Many spectators to the trading game are fascinated when they first learn of selling stock short. The reason for the excitement is that shorting elmo opens up a whole new world of opportunity.
The lion’s share of the public has been indoctrinated with the philosophy of buy and hold. With such an approach the only way to score profits is if the stock market rises in value. And so, for the majority of people a climbing stock market becomes a necessity in order to make money. Rising prices mete out pleasure while falling prices deliver pain.
With such a narrow, one-sided view of the markets, buy low, sell high becomes the only game in town.
The beauty of selling short is that it allows us to embrace the buy low, sell high mantra, only in reverse – sell high, buy low.
It’s possible to borrow shares of stock from your broker to sell into the marketplace at a high price in hopes that you can buy it back later at a low price and pocket the difference.
See if the following personal story of the Tickle Me Elmo craze doesn’t shed light on selling short.
It was 1996 and the holiday shopping season was fast approaching. That year the must-have toy was Tickle Me Elmo. Remember the fuzzy red doll that would giggle and shake when tickled? I certainly do. My dad, ever the opportunist, would drag me around with him from store to store in search of the coveted toy so we could scalp him and make a quick buck.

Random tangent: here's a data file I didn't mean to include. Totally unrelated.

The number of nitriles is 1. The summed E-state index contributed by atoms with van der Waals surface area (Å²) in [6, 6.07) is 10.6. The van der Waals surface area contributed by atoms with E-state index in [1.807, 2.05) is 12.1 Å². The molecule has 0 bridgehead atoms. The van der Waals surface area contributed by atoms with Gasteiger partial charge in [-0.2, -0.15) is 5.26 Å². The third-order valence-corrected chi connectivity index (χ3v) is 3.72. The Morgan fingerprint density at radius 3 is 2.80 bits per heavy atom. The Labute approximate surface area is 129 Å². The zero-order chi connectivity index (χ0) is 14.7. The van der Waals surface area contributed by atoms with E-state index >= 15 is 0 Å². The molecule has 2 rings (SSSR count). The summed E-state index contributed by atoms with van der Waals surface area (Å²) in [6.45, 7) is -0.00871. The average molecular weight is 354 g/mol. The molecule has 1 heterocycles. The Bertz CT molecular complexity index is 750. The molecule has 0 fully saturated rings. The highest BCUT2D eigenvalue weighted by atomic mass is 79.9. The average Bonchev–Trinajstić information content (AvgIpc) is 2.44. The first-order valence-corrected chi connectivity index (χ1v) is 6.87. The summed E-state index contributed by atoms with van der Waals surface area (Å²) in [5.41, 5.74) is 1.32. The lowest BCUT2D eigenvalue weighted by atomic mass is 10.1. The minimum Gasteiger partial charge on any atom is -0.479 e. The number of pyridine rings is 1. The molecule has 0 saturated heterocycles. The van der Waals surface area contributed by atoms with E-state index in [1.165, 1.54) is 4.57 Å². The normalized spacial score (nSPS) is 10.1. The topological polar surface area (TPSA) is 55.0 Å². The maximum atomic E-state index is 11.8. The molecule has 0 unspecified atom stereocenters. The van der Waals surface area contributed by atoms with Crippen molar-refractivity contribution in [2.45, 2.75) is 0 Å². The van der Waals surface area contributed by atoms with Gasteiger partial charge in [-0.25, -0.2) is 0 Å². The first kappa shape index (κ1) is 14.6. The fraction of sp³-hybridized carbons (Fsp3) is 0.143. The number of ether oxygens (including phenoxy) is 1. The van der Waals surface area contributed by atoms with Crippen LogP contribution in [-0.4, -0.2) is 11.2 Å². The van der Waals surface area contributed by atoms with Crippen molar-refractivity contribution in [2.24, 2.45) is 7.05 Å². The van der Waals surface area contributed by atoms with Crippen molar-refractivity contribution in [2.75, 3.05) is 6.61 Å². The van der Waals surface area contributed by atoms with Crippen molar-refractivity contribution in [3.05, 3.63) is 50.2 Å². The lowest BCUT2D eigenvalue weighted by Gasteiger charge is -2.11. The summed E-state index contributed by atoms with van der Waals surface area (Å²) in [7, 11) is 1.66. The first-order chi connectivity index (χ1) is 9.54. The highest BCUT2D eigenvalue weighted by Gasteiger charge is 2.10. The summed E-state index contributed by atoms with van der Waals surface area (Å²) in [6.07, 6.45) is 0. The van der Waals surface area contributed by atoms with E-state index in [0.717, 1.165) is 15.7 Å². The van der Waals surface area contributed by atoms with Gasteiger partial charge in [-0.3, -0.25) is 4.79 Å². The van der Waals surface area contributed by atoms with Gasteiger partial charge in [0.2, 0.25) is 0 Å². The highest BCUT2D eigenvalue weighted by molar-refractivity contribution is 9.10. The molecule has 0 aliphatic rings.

I can’t remember how many dolls we ended up getting our hands on, but as soon as we were lucky enough to acquire a few we posted “for sale” signs at the most prominent bulletin boards around town. The Internet was in its early stages back then and eBay had just been founded the year prior so we marketed it on the up-and-coming auction site as well.
Suffice it to say, my Pops was able to sell Elmo for a hefty premium over the $28.99 we had to shell out in stores. I won’t bore you with the economics of the Tickle Me Elmo craze, but let’s just say demand far outstripped supply, temporarily driving prices for Elmo through the roof.
Here’s where the shorting application comes in.
Suppose in the midst of the mania you, like my dad, wanted to sell these outrageously overpriced Tickle Me Elmo dolls to the clamoring masses but weren’t able to find one. That is to say, you wanted to sell high but weren’t able to find little ol’ Elmo anywhere to buy low first.
Lucky for you, however, your friend has a few Tickle Me Elmo dolls he wouldn’t mind letting you borrow as long as you give them back some time in the future. So here’s the plan.
- Borrow Tickle Me Elmo from your friend.
- Sell him to the highest bidder at a ridiculously rich price.
- Wait for the holiday hubbub to subside and then go buy Elmo at the store for $28.99 once he finally becomes available.
- Return Tickle Me Elmo to your friend.
Welcome to the world of short selling.
You can do the exact same thing with a stock you believe is going to fall in value. Borrow shares from your broker, sell them at the presumably high price in the marketplace, then wait for prices to fall and buy the stock back.
That’s shorting in a nutshell.
- Jonas Taylor is a financial expert and experienced writer with a focus on finance news, accounting software, and related topics. He has a talent for explaining complex financial concepts in an accessible way and has published high-quality content in various publications. He is dedicated to delivering valuable information to readers, staying up-to-date with financial news and trends, and sharing his expertise with others.
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